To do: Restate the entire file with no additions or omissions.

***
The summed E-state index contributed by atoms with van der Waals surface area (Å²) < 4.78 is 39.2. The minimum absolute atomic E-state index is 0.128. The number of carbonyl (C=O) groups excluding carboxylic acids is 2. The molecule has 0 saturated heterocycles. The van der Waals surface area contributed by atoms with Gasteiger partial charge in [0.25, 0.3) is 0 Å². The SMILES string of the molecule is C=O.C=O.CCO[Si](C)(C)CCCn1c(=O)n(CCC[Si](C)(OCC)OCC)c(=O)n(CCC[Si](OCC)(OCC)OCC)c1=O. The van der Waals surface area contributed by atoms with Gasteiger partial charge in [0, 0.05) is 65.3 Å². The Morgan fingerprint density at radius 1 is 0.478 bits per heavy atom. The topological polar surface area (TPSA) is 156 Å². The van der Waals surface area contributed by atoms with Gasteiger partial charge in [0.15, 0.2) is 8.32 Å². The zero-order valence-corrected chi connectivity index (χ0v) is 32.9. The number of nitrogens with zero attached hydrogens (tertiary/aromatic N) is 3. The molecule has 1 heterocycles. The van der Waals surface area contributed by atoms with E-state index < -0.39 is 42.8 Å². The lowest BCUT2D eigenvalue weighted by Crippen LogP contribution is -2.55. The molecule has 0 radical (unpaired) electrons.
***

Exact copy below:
The summed E-state index contributed by atoms with van der Waals surface area (Å²) < 4.78 is 39.2. The minimum absolute atomic E-state index is 0.128. The number of carbonyl (C=O) groups excluding carboxylic acids is 2. The molecule has 0 saturated heterocycles. The van der Waals surface area contributed by atoms with Gasteiger partial charge in [0.25, 0.3) is 0 Å². The SMILES string of the molecule is C=O.C=O.CCO[Si](C)(C)CCCn1c(=O)n(CCC[Si](C)(OCC)OCC)c(=O)n(CCC[Si](OCC)(OCC)OCC)c1=O. The van der Waals surface area contributed by atoms with Gasteiger partial charge in [0, 0.05) is 65.3 Å². The Morgan fingerprint density at radius 1 is 0.478 bits per heavy atom. The topological polar surface area (TPSA) is 156 Å². The van der Waals surface area contributed by atoms with Gasteiger partial charge in [0.15, 0.2) is 8.32 Å². The zero-order valence-corrected chi connectivity index (χ0v) is 32.9. The number of nitrogens with zero attached hydrogens (tertiary/aromatic N) is 3. The molecule has 1 heterocycles. The van der Waals surface area contributed by atoms with E-state index < -0.39 is 42.8 Å². The lowest BCUT2D eigenvalue weighted by Crippen LogP contribution is -2.55. The molecule has 0 radical (unpaired) electrons.